Persimmon Salad, with bacon bits, buttery fried potatoes and nuts

Persimmon Salad, with bacon bits, buttery fried potatoes and nuts

There are certain aspects of autumn I like, excepting winter around the corner. Well, that corner has arrived too soon for my liking. And what I dread happened here last night – the clocks went back an hour, arrrrgh! By 16.00 the natural light is too dull to use for photos. Anyway, persimmons seem to be ever increasingly popular here in the UK. Something I’m pleased about as I bought them last week for the first time. After a little research online I decided to ignore all of it and go with a salad using ingredients I had to hand.

As my persimmons all ripened at the same time I’m hoping to use the softer ones in a crumble with blueberries and poached pears early in the week. Here, this definitely needs bacon and white wine vinegar to cut through and balance out the incredible sweetness of these large berries. I’d far prefer this persimmon warm salad with lots more buttery pan-fried potatoes (although very little butter was used) next time. And I must remember to buy walnuts to have in my cupboard as I think they would go especially well with this.

Persimmon Salad, with bacon bits, buttery fried potatoes and nuts


  • 1/2 or more x persimmon, washed, peeled and cubed (apparently persimmons can be astringent if not ripe. Mine were quite soft when handled)
  • 2 x rashers streaky bacon, pan-fried until crisp, broken into bits when cool enough to handle
  • 4 leaves or more x Little Gem lettuce (small romaine-type lettuce, Lactuca sativa var. romana to use their Latin name), washed and roughly shredded
  • 3 or more x pitted black olives, sliced into circles
  • handful x pumpkin seeds
  • handful x salted pistachio nuts, shelled
  • handful x hazelnuts, peeled and chopped or grated
  • about 200g (7.05 oz) x new potatoes (I’m using Maris Peer), scrubbed and par-boiled
  • olive oil, for the potatoes
  • butter, for the potatoes
  • extra virgin olive oil, about a tablespoon
  • white wine vinegar, about a tablespoon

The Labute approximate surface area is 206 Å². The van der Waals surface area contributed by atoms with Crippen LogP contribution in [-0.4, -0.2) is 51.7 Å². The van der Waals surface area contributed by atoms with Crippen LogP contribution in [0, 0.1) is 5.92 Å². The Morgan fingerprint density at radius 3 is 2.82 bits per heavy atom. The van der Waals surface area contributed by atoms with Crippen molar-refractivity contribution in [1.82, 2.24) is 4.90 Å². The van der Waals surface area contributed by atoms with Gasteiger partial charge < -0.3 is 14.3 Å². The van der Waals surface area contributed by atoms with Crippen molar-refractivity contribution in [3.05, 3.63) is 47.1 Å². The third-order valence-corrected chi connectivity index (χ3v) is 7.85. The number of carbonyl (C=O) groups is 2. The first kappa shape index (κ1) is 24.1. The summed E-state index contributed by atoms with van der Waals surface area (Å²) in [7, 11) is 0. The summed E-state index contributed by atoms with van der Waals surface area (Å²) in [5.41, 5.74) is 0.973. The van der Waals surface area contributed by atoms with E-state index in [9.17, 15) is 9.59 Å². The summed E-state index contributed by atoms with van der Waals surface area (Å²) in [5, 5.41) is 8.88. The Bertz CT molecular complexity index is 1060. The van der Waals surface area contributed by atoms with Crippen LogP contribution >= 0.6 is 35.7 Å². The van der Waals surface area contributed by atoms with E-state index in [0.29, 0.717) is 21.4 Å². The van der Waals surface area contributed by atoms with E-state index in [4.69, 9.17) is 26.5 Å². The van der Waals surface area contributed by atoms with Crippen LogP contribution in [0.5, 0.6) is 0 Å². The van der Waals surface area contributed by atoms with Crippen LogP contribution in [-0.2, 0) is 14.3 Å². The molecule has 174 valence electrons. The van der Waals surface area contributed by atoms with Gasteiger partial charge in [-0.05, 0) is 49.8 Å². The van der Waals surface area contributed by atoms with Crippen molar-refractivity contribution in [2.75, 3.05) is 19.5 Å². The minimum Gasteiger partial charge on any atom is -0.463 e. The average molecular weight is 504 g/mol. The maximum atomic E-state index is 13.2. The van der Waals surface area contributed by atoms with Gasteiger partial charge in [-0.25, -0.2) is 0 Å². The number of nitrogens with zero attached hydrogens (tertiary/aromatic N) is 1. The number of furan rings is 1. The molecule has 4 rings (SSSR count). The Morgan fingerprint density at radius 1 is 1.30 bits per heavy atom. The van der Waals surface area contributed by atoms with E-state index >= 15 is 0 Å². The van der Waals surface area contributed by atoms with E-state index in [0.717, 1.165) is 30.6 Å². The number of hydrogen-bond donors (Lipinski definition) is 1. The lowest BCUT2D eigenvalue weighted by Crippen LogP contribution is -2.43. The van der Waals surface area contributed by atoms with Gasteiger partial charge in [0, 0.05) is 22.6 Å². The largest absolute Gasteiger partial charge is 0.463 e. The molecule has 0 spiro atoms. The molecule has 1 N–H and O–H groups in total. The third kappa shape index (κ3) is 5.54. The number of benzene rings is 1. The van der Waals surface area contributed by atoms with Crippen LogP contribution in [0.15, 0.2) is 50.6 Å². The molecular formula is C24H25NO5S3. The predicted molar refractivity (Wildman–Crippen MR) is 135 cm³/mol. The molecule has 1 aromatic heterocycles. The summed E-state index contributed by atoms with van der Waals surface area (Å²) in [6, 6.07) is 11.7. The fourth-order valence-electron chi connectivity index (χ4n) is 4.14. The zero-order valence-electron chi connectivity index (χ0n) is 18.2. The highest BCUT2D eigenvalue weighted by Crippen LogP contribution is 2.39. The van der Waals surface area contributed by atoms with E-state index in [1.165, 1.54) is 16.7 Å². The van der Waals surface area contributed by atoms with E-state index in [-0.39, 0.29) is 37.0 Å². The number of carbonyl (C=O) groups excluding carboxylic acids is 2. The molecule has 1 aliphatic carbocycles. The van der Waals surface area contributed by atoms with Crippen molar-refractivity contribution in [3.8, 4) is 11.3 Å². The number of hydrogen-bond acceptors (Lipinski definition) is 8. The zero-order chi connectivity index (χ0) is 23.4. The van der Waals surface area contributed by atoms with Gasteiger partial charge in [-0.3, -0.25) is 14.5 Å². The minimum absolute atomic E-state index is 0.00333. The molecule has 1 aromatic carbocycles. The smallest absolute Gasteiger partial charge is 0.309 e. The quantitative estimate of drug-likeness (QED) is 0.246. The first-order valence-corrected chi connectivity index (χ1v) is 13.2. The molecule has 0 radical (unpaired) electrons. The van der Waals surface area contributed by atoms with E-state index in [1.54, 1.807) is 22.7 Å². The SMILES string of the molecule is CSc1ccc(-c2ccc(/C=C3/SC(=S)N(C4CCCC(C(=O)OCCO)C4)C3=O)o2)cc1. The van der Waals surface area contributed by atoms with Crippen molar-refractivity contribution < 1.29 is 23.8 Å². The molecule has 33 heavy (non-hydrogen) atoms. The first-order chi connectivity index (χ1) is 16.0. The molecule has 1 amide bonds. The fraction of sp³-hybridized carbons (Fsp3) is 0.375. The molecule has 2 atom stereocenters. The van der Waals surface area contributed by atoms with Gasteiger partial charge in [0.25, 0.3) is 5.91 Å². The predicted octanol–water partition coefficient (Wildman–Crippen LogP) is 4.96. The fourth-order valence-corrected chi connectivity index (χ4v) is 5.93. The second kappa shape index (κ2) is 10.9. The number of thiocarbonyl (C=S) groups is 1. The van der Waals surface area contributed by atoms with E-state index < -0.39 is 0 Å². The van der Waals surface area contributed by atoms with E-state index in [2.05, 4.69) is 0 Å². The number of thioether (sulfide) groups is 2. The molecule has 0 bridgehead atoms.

• 1/4 x teaspoon Dijon mustard, less or more to personal taste
  • seasoning, both freshly ground sea salt and black pepper

Measurements within brackets above are approximate only.



  • Keep them in their skins and place in a saucepan with enough slightly salted cold water to cover and place on a lid. Put on electric heat No 4 (out of 6) and bring to a boil. Reduce heat to No 2 and simmer for 4 – 6 minutes, depending on their size. They should just about pierce if a fork is lightly pushed into them. Drain, allow steam to evaporate and when cool enough to handle peel off any knobbly bits. Cut into slices or discs, put a heavy-based pan on heat No 3. When pan is hot add a little olive oil, place in the potatoes and up the heat to No 4 for a couple of minutes. Reduce heat again to No 3. Grab them underneath with a fish slice to prevent them from sticking. Turn them over when nicely golden. Reduce heat to No 2 and add a small knob of butter. Continue to cook whilst preparing the salad. If they’re ready before the salad take off heat and cover with a lid.


  • Follow instructions within ingredients and assemble just before the potatoes are ready. If using Dijon mustard then do prepare the dressing separately as the mustard needs to be whisked just before use.

All photographs within (Todas las fotografías dentro de) Feed the Piglet:
All rights reserved (© Todos los derechos reservados) – Copyright © Johnny H Hepburn


  1. I have to say persimmons are not my favorite (as in taste) but I love their looks and this salad looks quite pretty and appetizing. I haven’t seen any persimmon in the markets here in NY but I’ll be on the lookout for some. Would really like to try this salad!


    • You know, I thought of you when I added the walnuts – I love ’em but never eat enough of them. This really needs opposites as persimmon are SO sweet. Couldn’t really think of anything else as my persimmons ripened far quicker than expected! Let me know if you try it!


  2. Creative! I never thought about putting persimmons in a salad. I love persimmons and this looks a lot more appetizing than eating a persimmon by itself. 😉


  3. I tried persimmons once and was not impressed. But now, if you present it to me like this I will most definitely shut up and eat it ALL! There’s even bacon in there, so, duh! 🙂


  4. Pingback: It’s a Khorma. It’s an Aloo. It’s Khormaloo! Or: How to Eat a Persimmon « Fig & Quince

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